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10 hours ago, casapete said:

Is ash a common wood for necks

You’re right, it’s not common but as 4000 says some builders do use it, there are some nice acoustic guitars made from all ash , here’s a nice one 

A4814094-27C7-46BB-8613-A17C147C95FB.jpeg

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9 minutes ago, Reggaebass said:

You’re right, it’s not common but as 4000 says some builders do use it, there are some nice acoustic guitars made from all ash , here’s a nice one 

 

I can't comment on how common it is. But according to the guitar guitar website the bodies(not the necks) of all the Lakland Skyline series basses are made of Ash or Swamp Ash. 

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14 hours ago, Reggaebass said:

If I remember from my college days 🤓, When a tree grows in water or wet conditions the structure is constantly full of water so it  doesn’t grow as tight grained as it would above ground or in hot conditions 

Makes sense...

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I mostly use ‘Ash’ as opposed to swamp ash though a recent 33” scale build is off a piece of swamp ash and it sounds great...(single P pickup).  To me the difference in looks is swamp ash looks pretty much the same which ever piece you buys. The ‘Ash’ that I generally call UK or European ash can be tight grained and more ‘rippled’ giving a more middle range punch to a more open grained for a tight but slightly more open punch but swamp ash has a bit of a punch too and overall I prefer this sonic attribute of any ash over basswood or alder....I was at Frankurt’s trade show working some years ago and visited Mike Tobias’s stand. He invited me, as budding luthier, to try his basses, none of which delivered the sound I liked (as I had already started using ‘UK ash).  It wasnt’t until he brought out an ash body bass with a laminated top that I heard the sound I liked. It taught me a lot about different wood sounds.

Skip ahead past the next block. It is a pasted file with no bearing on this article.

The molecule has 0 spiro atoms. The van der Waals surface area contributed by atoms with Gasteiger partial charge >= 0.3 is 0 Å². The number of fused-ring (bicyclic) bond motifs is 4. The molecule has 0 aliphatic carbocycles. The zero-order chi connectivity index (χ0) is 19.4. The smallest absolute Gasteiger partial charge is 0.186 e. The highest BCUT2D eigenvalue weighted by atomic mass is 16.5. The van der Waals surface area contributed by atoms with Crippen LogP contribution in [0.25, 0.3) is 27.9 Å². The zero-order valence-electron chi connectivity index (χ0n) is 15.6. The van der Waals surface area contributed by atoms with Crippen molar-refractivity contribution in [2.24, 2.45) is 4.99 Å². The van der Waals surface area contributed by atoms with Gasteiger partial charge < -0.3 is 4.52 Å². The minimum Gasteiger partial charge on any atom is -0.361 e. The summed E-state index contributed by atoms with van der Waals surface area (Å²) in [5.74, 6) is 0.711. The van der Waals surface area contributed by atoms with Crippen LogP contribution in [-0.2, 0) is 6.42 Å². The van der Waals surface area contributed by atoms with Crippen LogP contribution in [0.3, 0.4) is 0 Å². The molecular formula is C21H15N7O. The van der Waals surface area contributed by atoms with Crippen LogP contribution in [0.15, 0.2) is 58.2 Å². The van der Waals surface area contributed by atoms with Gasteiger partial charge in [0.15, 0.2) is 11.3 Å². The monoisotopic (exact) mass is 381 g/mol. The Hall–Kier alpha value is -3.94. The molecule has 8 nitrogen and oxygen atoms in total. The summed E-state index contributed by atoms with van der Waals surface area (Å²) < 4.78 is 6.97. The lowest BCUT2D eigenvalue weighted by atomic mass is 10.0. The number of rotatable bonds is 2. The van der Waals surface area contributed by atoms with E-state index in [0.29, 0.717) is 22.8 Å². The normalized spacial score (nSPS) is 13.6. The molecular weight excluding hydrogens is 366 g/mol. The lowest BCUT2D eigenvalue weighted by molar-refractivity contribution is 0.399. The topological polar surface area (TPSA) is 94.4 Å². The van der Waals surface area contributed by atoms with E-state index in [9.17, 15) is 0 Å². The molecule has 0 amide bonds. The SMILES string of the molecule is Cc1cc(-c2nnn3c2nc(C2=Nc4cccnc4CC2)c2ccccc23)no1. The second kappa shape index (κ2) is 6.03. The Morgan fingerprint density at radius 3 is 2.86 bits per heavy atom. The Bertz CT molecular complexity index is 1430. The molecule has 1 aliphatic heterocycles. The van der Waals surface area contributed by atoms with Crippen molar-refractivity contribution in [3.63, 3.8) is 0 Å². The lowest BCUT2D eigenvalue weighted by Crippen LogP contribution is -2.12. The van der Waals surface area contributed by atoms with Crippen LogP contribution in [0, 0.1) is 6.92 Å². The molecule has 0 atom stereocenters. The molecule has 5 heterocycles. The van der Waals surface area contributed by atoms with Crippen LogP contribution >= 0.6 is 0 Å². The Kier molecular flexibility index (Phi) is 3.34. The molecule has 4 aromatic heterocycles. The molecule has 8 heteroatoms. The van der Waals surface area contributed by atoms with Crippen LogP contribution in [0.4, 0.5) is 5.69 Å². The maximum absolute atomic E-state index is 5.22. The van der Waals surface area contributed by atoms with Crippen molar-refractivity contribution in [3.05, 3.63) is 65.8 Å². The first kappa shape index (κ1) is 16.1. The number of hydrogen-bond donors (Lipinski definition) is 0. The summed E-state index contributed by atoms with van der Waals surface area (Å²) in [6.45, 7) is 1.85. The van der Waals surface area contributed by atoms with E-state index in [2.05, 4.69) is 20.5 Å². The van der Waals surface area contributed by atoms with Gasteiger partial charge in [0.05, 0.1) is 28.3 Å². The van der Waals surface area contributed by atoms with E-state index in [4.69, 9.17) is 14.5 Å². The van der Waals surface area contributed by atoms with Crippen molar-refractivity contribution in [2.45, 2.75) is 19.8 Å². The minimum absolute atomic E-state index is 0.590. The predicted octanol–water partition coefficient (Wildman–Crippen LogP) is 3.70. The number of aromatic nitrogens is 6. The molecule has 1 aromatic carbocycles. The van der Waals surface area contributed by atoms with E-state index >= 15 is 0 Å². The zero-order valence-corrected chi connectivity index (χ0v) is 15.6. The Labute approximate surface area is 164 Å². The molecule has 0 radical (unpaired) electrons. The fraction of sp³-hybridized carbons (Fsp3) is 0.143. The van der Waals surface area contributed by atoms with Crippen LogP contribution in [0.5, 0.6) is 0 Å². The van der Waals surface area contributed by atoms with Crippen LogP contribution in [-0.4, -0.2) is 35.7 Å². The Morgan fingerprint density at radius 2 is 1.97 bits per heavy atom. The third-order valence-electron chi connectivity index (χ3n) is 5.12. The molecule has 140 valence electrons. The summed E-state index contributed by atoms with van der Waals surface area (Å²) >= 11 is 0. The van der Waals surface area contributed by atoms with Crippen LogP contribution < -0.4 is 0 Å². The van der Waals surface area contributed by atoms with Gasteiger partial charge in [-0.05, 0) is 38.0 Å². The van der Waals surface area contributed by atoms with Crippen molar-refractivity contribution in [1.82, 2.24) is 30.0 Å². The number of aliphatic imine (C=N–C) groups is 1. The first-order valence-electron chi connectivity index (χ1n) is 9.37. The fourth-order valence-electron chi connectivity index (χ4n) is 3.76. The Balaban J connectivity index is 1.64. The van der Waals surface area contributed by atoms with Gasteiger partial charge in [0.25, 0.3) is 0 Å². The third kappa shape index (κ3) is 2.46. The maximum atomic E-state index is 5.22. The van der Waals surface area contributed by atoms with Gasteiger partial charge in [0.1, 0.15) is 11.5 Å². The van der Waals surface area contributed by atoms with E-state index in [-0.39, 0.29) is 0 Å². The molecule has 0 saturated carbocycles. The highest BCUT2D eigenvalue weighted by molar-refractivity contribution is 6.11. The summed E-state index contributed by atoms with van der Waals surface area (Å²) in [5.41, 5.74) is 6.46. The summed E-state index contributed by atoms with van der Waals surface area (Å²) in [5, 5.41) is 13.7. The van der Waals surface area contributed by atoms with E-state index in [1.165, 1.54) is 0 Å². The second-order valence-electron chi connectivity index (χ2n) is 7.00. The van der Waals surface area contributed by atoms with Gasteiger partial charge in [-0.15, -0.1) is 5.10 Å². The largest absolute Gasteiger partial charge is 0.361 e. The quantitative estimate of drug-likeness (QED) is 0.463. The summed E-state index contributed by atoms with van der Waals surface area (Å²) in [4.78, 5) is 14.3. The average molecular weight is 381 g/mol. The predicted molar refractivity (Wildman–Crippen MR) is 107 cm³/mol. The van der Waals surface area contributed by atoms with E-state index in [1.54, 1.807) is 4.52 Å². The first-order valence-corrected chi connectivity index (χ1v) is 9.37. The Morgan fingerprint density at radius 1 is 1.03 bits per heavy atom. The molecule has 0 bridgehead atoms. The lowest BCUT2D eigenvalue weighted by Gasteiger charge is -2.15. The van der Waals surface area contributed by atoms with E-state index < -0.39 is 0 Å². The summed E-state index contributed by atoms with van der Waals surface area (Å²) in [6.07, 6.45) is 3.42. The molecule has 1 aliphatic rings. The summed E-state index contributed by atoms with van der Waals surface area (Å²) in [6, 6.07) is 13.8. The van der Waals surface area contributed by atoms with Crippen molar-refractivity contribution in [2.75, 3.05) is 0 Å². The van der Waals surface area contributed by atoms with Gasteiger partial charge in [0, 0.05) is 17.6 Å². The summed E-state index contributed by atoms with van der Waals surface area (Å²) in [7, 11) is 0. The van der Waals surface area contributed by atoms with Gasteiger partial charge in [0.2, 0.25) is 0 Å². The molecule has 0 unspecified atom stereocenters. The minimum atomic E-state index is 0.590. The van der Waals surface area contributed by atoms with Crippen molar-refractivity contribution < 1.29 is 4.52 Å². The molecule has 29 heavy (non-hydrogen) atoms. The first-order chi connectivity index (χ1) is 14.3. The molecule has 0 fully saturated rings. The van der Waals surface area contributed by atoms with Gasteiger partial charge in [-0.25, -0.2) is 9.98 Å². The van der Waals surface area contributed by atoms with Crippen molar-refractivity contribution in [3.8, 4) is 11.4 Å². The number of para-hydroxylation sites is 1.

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1 hour ago, mybass said:

I was at Frankurt’s trade show working some years ago and visited Mike Tobias’s stand. He invited me, as budding luthier, to try his basses, none of which delivered the sound I liked (as I had already started using ‘UK ash).  It wasnt’t until he brought out an ash body bass with a laminated top that I heard the sound I liked. 

I tend to feel the same about maple basses. 

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On 06/01/2021 at 15:06, casapete said:

Is ash a common wood for necks? Must admit I’ve no recollection of playing a guitar or bass with one, although maybe it’s used on more boutique instruments than I’m used to?!!

Here's one with a roasted ash neck that I worked on the electronics for a couple of years ago:

RAsh_back.jpg.79c9a9c6eab170da9d9e1721f770f475.jpg:

 

RAsh_backstock.jpg.bdb00695c7aa32050c566ea9426cdf45.jpg

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2 hours ago, Passinwind said:

Here's one with a roasted ash neck that I worked on the electronics for a couple of years ago:

RAsh_back.jpg.79c9a9c6eab170da9d9e1721f770f475.jpg:

 

RAsh_backstock.jpg.bdb00695c7aa32050c566ea9426cdf45.jpg

That grain is so nice 👍 

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The difference between bass and sea bass? Appropriately.

Or fried and pan fried?